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Question and Answer

Connor McDonald

Thanks for the question, Nitin.

Asked: June 11, 2024 - 7:02 pm UTC

Last updated: June 13, 2024 - 3:01 am UTC

Version: 11.2.0.4

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You Asked

Hello Tom

We have a windows server with 40 CPU with 10 sockets and 96 GB RAM and this server CPU keeps hitting 100 perc whenever application team runs there load and the number is session also gets very high . When we check we find many of there queries showing up as consuming lot of CPU . The database is in TB and there is lot of fragmentation in the tables .

When we check the execution plan of these SQL … we always see a note in the end mentioning degree of parallelism is 80 because of table property

When we check parallel degree set for table .. it’s mentioned as auto .

Parallel degree policy is set as manual . We suspect due to this all these SQL queries when run in parallel is taking 80 as degree of parallelism

Do you think making the parallel degree policy to auto will help mitigate this CPU spike issue in this case . We are also thinking to fix the fragmentation issue but the data is huge and we are not getting enough downtime.

and Connor said...

There's good coverage of the options you want might to explore int he VLDB documentation set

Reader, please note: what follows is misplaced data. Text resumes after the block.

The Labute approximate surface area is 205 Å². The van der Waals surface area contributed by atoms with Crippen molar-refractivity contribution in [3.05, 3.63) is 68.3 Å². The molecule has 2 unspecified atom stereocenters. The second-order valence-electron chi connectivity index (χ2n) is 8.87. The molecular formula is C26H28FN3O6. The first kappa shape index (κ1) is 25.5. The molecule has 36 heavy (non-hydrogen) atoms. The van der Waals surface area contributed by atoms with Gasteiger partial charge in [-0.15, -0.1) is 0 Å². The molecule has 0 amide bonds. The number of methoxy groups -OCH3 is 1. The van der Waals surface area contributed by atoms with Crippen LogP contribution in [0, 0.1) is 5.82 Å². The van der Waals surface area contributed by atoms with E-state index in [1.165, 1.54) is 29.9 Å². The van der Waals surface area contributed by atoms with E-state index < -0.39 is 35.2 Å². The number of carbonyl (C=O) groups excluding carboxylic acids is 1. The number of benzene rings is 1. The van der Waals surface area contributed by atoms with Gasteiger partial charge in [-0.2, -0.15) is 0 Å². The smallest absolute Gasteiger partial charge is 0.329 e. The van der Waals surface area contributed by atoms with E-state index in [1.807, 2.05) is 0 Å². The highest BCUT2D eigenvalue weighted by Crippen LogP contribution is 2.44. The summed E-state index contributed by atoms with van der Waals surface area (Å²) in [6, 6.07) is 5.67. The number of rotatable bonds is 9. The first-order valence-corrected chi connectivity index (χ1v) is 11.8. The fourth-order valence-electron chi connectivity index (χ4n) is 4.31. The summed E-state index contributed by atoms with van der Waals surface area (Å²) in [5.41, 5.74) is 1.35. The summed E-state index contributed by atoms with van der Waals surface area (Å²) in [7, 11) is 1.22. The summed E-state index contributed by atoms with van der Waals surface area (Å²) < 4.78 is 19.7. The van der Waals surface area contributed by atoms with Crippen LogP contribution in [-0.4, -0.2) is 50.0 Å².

https://docs.oracle.com/en/database/oracle/oracle-database/19/vldbg/degree-parallel.html#GUID-70CAEDE1-A8D2-464A-9A0B-FDEAFBCA85C3

But one thing I like to do in such situations is

a) I'll take a single query on the quiet system and ramp up parallel level until the CPU is totally saturated. Often that will be more than the number of cores on the system, because a query spends part of its time on CPU and part doing IO. But that gives me an upper bound on what my machine can *really* do. I'll then set parallel_max_servers to that, because often the default is much higher.

b) This now guarantees that I'm very unlikely to overload my machine to the point where I have more servers than the machine could cope with. Then its case of deciding what any individual query is going to be allowed to get. Maybe for low user populations, I'll let them get close to the limit with a single query. For others, I might set a more restrictive limit to always have some headroom. Or I might look at statement queueing.

With that information, then I'd do some testing with the policy set to LIMITED or AUTO and see you go.